Figure 1: China’s Energy Mix

Lin-Figure 1

 

Source: EIA Country Analysis Brief, “China,” U.S. Department of Energy, updated July 2009.

China’s New Silk Road 

China needs Iran not only to keep open the flow of oil from the Persian Gulf but also as a node in the new energy silk road connecting the Persian Gulf, Caspian Sea, and Central Asia to China. In this Asian Energy Security Grid–or Pipelineistan[12]–China needs Iran in a series of pipelines, including the Iran-Pakistan (IP) pipeline and the interconnection between Iran and Turkmenistan, which will have an eventual direct land link between Iran and China in order to bypass the Strait of Malacca, which is patrolled by the United States Navy. In December 2009, Turkmenistan announced it would begin to supply natural gas through a new pipeline to China.[13] China’s current energy silk road appears to be modeled on the ancient silk road, with both maritime and overland routes.

Figure 2: Ancient Silk Road, Both Maritime and Overland Routes 

Lin-Figure 2

Source: “Silk Road” by Wikiality123 using En: Image: Silk Route Extant.JPG, 18 September 2007.

Maritime Route: String of Pearls

China is already establishing a maritime route, called the “String of Pearls.”[14] Broadly speaking, each “pearl” in the “string of pearls” is a nexus of Chinese geopolitical or military presence.[15]

Figure 3: Reproduced from IntelliBriefs, “‘China’s String of Pearls’ Strategy,” April 1, 2007.

Lin-Figure 3, MJ v14n1

 

Several things are needed in a string of pearls: access to airfields and ports, increase in diplomatic relations, and a modernizing military force to move effectively to maintain/hold individual pearls. These pearls extend from the coast of mainland China through the littorals of the South China Sea, the Strait of Malacca, across the Indian Ocean, and onto the littorals of the Arabian Sea and Persian Gulf. Some of the pearls include: upgraded military facilities on Hainan Island; an upgraded airstrip on Woody Island, located in the Paracel archipelago about 300 nautical miles east of Vietnam; a container shipping facility in Chittagong, Bangladesh; construction of a deepwater port in Sittwe, Burma; construction of a navy base in Gwadar, Pakistan; a pipeline through Islamabad and over the Karakoram highway to Kashgar in Xinjiang province that would transport fuel to China itself; intelligence gathering facilities on islands in the Bay of Bengal near the Strait of Malacca; and the Hambantota port in Sri Lanka.[16]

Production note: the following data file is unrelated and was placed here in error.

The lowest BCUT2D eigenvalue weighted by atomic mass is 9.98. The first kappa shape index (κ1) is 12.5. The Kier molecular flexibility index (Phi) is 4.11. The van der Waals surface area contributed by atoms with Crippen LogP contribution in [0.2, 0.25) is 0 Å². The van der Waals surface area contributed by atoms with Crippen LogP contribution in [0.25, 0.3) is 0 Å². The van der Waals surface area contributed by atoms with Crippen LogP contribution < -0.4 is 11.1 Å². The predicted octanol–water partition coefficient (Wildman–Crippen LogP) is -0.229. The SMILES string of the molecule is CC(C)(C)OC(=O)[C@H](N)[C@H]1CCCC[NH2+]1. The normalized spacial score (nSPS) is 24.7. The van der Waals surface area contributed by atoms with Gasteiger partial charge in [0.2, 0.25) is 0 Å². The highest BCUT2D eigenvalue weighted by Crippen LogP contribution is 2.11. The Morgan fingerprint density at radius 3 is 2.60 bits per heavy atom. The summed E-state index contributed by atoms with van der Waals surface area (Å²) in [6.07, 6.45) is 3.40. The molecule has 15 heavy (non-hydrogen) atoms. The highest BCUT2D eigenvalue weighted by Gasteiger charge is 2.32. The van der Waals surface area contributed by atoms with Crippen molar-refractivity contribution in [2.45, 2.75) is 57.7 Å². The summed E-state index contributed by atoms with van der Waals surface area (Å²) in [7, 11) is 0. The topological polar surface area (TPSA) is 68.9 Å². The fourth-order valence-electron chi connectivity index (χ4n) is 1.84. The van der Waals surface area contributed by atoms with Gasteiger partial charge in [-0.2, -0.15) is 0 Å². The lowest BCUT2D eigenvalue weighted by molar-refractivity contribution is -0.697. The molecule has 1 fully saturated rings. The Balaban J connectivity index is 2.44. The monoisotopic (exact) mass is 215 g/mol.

India fears China’s strategic encirclement in the Indian Ocean, as China garlands its “String of Pearls” around India, having established a listening post in Gwadar, Pakistan, equipped Bangladesh with Chinese military hardware in an anti-India defense cooperation, concluded a military agreement with Cambodia in November 2003, and established military ties with Burma and leased Coco Island in 1994 for SIGINT installation.[17] The latest pearl acquisition was on October 31, 2007, to construct the Hambantota port in Sri Lanka. 

Figure 4: [China’s Maritime Route] Reproduced from “China Garlands India with String of Pearls,” http://www.marinebuzz.com.

Lin-Figure 4

China is also constructing an overland route of the Silk Road. 

Iran: A Node for Maritime and Overland Routes

Iran may also be a new pearl in China’s maritime pearl necklace. China is increasing its naval presence in the Arabian Sea and Indian Ocean, with a call in December 2009 by Chinese Rear Admiral Yin Zhou to set up a permanent naval base in the Gulf of Aden.[18] Chinese warships in the Gulf of Aden have been using a French naval base at Djibouti for resupply. While Rear Admiral Yin Zhou did not specify any country where a permanent Chinese naval base might be set up, some pundits have assessed it could be Iran. Given Sino-Persian close cooperation in energy security and a greater willingness to embrace China’s naval vessels making port calls to Iran, this may be a prelude to more extensive agreements to perhaps provide a small Chinese naval outpost on one of Iran’s Persian Gulf islands.[19] Iran may be inclined to offset U.S. pressure by playing the “China card” should the United States try to project military power by utilizing some of the UAE’s man-made islands. Indeed, in November 2009, NATO entered into the advanced stages of negotiating a Status of Forces Agreement (SOFA) with the United Arab Emirates (UAE) in the face of Iran’s nuclear threat.[20]

According to Jane’s Intelligence Review, China is “pursuing a two-pronged strategy to secure its energy, using the navy to protect maritime supply and building new pipelines.”[21] In addition to China’s major deepwater port on the Arabian Sea at Gwadar in Pakistan, which could host China’s expanding submarine fleet and possible future aircraft carriers, China is also building oil and gas pipelines from the Central Asia to western China to reduce its dependence on vulnerable maritime routes. Since 1991, many in the West have discussed development of a modern silk road of highways, pipelines, and rail lines linking Central Asia with Europe, but few have paid much attention to China’s active program to build these corridors. In January 2010, an article in the Georgian Daily discussed China’s “Silk Road Strategy” of building gas pipelines and railways through its SCO Central Asian partners and connecting with rail networks in Iran and Turkey to Europe.[22] China, Iran, Turkey, and Europe all use the standard 1435 mm rail gauge, but the central Asian republics between China and Iran use the Soviet/Russian track width of 1520 mm. As such, China is already negotiating with Kyrgyzstan and Uzbekistan to harmonize its Russian/Soviet track with the international standard and to allow China to move goods to Iran, Turkey, and the EU without changing equipment at the border.[23] It is also building a freight railroad from its Aynak copper mining project in Afghanistan to Gwadar, Pakistan, where it has a large naval base, enabling China to transport future goods from the Middle East and Africa via railway links through Pakistan, Afghanistan, Tajikistan, and into western China.[24] Thus, China appears to be steadily advancing in restoring its ancient maritime and overland routes of the silk road.